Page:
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Her Legacy Lives On at the Maggie Dixon Classic
Jasmine Penny on the Maggie Dixon Classic: 'I'm glad we have the honor of playing in her memory.'

Jasmine Penny on the Maggie Dixon Classic: 'I'm glad we have the honor of playing in her memory.'

Nov. 8, 2012

CHICAGO - Before every game, a patriotic Doug Bruno stands straight with his gaze firmly fixed on the American flag during the playing of The Star Spangled Banner.

The same name swirls through his mind each time.

Maggie Dixon.

Flash back to a scene just six years earlier. A young and dynamic DePaul assistant coach had spent five seasons learning under women's basketball head coach Bruno's tutelage and was ready to take flight on her own.

Dixon was named head women's basketball coach at Army just 11 days before the start of the 2005-06 season. This is not exactly the easiest environment for a woman to succeed.

But the U.S. Military Academy at West Point had never before seen anything like Maggie Dixon. She galvanized this male-dominated culture with the force of her will and her gift for bringing out the best in others.

This extraordinary leader of young people worked her magic and made the cadets want to attend women's basketball games.

Just six months after her arrival, Army edged Holy Cross 69-68 to win the Patriot League Conference Tournament and secure the Academy's first appearance in the NCAA Tournament.

Several hundred cadets, led by the football players, stormed the Christl Arena court and carried Dixon off---a memorable scene telecast to a national audience on ESPN's "SportsCenter."

Those in the stands that night felt goose bumps and could see how Dixon had electrified the entire academy.

The next day brought the formal presentation of the Patriot League trophy. As Dixon rose to speak, 4,000 cadets in the dining hall erupted into a spontaneous standing ovation.

Army lost its NCAA opener to a powerful Candace Parker-led juggernaut from Tennessee. After that, Dixon traveled to San Antonio to cheer on DePaul at the NCAA Sweet 16. Back at West Point, she watched the women's basketball title game on TV with her older brother, Pittsburgh basketball coach Jamie Dixon.


 

 

The next day (April 5), Dixon was having tea with a friend when she collapsed from heart arrhythmia and was rushed to the base hospital. She was later airlifted to Westchester County Medical Center in Valhalla, N.Y.

On his my way to the Boston airport the day after the women's title game, Bruno got a call from Dana Pump of Adidas. He was crying and kept saying over and over: "Maggie's not good."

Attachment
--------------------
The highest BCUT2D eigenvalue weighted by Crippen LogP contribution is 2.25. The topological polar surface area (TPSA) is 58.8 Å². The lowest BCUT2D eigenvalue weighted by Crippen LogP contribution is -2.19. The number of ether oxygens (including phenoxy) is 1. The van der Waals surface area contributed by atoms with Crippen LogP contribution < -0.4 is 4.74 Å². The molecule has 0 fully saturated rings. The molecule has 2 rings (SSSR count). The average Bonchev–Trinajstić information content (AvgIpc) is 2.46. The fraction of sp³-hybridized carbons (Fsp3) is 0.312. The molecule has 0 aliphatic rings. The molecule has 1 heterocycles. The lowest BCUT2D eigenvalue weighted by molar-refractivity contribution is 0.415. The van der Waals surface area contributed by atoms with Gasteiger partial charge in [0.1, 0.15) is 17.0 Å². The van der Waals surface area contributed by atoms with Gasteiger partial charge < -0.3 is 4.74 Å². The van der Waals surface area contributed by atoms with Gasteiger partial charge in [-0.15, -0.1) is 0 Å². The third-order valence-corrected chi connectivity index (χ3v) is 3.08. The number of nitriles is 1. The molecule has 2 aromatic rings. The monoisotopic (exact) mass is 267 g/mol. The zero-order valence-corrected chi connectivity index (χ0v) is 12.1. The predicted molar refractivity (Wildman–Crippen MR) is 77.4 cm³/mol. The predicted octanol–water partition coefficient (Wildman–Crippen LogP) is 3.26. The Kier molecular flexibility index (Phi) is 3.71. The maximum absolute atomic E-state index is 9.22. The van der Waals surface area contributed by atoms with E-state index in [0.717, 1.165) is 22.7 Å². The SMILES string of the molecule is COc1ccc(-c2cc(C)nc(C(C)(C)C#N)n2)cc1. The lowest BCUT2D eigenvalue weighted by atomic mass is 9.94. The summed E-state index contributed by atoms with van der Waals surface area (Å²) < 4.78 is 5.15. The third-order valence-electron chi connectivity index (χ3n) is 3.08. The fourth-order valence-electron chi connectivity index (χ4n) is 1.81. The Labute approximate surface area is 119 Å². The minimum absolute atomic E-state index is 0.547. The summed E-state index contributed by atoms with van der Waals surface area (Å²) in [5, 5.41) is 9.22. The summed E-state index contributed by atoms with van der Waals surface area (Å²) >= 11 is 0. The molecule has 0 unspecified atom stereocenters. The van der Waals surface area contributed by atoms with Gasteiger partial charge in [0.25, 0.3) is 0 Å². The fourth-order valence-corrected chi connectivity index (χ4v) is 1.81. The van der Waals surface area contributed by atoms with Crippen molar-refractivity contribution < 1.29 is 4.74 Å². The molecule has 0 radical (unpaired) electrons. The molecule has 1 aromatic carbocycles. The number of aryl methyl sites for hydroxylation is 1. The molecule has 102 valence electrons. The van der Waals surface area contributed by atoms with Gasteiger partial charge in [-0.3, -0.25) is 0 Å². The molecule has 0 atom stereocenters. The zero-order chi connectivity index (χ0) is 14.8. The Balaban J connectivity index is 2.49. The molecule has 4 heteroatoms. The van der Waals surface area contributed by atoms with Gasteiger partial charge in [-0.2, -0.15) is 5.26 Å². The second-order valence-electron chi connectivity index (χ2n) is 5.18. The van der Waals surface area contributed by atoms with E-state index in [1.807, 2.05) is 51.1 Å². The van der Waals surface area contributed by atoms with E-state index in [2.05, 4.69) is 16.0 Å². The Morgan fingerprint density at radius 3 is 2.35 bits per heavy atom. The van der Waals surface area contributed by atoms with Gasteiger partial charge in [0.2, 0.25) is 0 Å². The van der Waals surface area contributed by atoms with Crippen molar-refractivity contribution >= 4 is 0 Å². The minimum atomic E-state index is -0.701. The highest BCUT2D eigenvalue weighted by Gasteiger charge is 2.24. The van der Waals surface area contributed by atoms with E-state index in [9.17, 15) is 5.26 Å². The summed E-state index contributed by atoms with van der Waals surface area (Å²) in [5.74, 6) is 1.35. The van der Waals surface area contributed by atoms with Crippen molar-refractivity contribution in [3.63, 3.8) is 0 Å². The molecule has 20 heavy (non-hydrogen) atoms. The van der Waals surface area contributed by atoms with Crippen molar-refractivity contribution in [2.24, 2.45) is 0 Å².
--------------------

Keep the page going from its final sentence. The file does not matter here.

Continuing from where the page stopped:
At the airport, DePaul Athletics Director Jean Lenti Ponsetto reached Bruno by phone and said: "Doug, she's in tough shape." Bruno immediately changed his flight, jumped into a four-seat plane and flew to Westchester County.

He was a jumble of emotions upon arriving at the hospital to see his 28-year-old former assistant coach.

"Maggie was lying in a comatose state, breathing through a ventilator," Bruno said. "She had her normal, beautiful face. Jamie was the first family member to arrive. Her parents, Jim and Marge, and older sister Julie, got there at 4 a.m. the next morning from Los Angeles.

"I was riding up the elevator with Julie on Thursday when tears started streaming down her face. `My sister is brain-dead, we're done,' she cried out.

"I flew back to Chicago later that day, and I knew she had passed when I got off the plane. It was tough breaking the news to our team. We all went to her funeral in North Hollywood, Calif.

"Maggie is one of the few civilians buried at West Point, near Army football legends Glenn Davis and Doc Blanchard."

Competing against Nicholls State at 5:30 p.m. Friday in the Maggie Dixon Classic at McGrath-Phillips Arena carries a special significance for everyone in the Blue Demon program.

"Not a day goes by without thinking about Maggie," Bruno said. "It's a sign of how much impact she had on my life. It's the impact she had on so many people. That is who and what Maggie was.

"Our tournament is another small way of trying to remember her and the impact she had on our program. We will never forget how much she meant to us and to people from all over the country.

"You want to make Maggie's legacy equal to what she gave us every day, and that's so hard to do. She was so unique, and there's only one Maggie Dixon."

There are three Maggie Dixon tournaments---at Madison Square Garden, at her alma mater the University of San Diego and in Chicago.

"In the coaching world, your staff becomes every bit as close as your family," Bruno said. "It's not the same intimacy, but you have people that you spend so much time with that you come to know them in a stronger way than some of your close friends.

"I spent so much time with Maggie---more than with my own children. There's a lot of wailing and gnashing of teeth in coaching. But when you're with good people, there can also be some good, fun times.

"Maggie was a champion of those fun times. She always found a way to ease the stress and magnify the laughs and good times."

Jasmine Penny appreciates the significance of the Maggie Dixon Classic.

"Coach Bruno gets really emotional when he talks about her," said Penny, a junior forward. "There are so many people who looked up to her because of everything she did.

"It's an honor to be in the same program that she coached in for five years. She is someone who is really important to women's basketball, and it's a real big deal to support all that she stood for.

"I'm glad we have the honor of playing in her memory."